The ethanol industry has had a substantial impact on the economic vitality of rural communities, especially in America’s heartland, where the majority of the nation’s corn ethanol plants are located. Short transportation distances and local investment have led to most ethanol facilities being centrally located in the United States, providing more economic independence and energy security to our country while supporting local jobs.
But the local economic benefits that result from the presence of an ethanol plant aren’t limited just to the Corn Belt—in the past several years ethanol plants have been built in California, Texas, New York, Oregon, Arizona and other places outside of the Midwest. At the end of 2011, the U.S. ethanol industry comprised 209 operating plants in 29 states, with production capacity of 14.7 billion gallons.
Economic impact reports provide a view of how an industry helps create new jobs or support existing ones. They look at how much the industry invested in capital infrastructure or goods and services. And they look at how much the industry paid in taxes. Here’s a summary of the ethanol industry’s economic impact for 2011, as calculated by consulting firm Cardno ENTRIX and reported by the Renewable Fuels Association:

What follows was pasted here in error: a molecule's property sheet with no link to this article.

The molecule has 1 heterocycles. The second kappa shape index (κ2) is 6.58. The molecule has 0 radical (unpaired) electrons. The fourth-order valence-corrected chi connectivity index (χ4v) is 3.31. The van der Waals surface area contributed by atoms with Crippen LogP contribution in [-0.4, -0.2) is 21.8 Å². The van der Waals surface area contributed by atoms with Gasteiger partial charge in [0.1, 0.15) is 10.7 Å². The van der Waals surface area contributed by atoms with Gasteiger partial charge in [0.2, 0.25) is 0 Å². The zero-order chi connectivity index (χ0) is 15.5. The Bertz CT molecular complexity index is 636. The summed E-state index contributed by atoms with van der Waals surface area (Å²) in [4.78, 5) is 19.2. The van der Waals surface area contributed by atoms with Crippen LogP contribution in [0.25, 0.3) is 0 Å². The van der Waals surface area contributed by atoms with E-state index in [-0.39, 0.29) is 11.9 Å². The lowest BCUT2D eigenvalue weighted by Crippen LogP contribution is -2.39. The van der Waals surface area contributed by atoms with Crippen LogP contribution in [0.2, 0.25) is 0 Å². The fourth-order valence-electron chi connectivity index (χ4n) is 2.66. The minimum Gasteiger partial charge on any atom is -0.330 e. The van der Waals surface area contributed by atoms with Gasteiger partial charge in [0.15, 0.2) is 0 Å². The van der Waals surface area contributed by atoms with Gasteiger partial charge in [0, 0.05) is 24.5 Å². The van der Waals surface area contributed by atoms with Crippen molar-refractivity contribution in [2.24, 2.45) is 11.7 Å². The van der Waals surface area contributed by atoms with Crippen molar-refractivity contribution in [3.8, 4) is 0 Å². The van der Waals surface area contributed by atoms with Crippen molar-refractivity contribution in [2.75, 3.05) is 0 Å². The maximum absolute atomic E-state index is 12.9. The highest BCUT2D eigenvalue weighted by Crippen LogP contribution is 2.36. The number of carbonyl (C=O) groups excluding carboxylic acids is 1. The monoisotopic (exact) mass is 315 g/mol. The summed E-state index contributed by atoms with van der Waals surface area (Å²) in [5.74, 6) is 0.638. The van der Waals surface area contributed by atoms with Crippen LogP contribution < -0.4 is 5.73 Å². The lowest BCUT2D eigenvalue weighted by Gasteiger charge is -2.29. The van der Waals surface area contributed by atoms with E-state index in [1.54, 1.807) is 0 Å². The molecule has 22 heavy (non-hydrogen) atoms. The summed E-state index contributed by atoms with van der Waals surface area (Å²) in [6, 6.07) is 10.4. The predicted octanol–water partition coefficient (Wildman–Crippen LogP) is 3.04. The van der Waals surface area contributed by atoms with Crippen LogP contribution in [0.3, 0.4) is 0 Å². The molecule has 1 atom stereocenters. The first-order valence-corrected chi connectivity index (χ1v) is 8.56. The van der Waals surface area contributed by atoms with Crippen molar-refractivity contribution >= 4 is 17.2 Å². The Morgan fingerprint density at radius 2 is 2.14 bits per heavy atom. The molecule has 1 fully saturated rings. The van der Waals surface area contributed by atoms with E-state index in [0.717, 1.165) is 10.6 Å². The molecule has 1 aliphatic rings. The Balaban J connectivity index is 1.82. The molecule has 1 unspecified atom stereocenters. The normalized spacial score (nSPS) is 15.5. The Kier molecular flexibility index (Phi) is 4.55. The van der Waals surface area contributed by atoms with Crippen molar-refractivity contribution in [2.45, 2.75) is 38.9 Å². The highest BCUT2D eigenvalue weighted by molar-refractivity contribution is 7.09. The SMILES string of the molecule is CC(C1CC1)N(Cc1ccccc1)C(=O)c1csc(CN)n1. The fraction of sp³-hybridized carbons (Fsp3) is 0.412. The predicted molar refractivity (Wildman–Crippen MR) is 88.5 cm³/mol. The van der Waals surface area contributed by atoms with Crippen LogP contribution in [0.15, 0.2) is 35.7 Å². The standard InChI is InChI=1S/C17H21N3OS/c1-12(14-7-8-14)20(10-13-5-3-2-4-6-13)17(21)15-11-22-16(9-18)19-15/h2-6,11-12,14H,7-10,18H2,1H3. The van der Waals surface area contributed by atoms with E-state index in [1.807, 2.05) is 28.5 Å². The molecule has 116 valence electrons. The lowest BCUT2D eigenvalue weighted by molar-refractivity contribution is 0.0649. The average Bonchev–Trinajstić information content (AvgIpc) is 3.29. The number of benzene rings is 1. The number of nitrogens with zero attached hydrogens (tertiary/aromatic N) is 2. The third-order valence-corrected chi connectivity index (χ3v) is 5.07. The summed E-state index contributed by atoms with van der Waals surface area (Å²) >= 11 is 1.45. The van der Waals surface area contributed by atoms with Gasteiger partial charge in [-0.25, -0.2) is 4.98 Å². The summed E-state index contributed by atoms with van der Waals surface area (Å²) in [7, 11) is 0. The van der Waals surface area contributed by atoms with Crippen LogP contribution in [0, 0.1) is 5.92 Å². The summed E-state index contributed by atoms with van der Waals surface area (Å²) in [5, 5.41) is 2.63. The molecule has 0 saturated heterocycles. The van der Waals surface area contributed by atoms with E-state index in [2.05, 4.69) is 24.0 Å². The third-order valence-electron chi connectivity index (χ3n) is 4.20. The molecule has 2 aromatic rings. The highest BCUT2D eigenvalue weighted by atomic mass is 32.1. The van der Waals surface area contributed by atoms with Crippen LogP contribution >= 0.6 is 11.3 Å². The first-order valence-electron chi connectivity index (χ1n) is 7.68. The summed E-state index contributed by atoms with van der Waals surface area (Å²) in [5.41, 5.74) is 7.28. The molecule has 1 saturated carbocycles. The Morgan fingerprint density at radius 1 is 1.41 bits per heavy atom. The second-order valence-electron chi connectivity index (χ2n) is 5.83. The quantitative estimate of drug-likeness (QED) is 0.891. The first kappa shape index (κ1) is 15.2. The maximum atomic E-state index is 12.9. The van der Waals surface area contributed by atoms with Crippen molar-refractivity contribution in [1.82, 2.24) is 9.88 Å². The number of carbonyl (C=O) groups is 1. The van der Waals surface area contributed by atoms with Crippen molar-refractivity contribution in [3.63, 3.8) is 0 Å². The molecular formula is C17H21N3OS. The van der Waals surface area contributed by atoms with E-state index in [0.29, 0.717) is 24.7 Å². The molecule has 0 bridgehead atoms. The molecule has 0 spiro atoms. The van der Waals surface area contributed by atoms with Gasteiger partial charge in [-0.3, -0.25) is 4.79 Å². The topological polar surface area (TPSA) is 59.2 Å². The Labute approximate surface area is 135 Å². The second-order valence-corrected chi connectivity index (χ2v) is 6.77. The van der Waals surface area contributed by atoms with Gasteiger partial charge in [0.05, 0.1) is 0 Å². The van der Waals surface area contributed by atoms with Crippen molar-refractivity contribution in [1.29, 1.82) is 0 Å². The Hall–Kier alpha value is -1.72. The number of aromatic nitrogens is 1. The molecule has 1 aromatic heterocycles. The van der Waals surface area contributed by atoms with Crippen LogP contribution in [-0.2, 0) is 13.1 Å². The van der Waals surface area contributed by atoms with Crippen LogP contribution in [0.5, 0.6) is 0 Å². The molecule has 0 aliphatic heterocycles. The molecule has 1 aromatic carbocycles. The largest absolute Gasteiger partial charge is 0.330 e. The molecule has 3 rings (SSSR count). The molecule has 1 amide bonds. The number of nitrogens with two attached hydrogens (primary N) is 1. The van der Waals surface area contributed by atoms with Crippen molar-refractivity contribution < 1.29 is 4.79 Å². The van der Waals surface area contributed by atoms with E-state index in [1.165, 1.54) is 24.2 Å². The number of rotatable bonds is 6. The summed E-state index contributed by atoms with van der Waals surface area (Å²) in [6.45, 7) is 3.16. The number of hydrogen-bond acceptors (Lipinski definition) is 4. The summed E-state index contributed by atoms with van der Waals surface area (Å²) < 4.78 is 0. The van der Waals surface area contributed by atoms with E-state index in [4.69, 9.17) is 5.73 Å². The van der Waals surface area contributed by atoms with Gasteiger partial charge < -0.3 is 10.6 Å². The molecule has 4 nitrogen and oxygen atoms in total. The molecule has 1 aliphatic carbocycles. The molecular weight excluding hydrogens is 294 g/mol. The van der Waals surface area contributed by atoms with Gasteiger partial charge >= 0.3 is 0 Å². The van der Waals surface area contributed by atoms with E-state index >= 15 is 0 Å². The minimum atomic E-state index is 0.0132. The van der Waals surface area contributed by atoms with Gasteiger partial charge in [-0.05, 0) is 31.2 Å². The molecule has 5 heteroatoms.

How much the combination of spending for annual operations, ethanol transportation, and capital spending for new plants under construction added to the nation’s Gross Domestic Product in 2011.
How many jobs were created or supported due to the economic activity resulting from ongoing production and construction of new capacity in 2011.
How much money the production of ethanol put into the pockets of American consumers in 2011. Increased economic activity and new jobs result in higher levels of income for American households.
How much was paid in local, state and federal taxes as a result of increased GDP and higher household income.
How many barrels of crude oil the United States did not need to import in 2011 because of the production of 13.9 billion gallons of ethanol.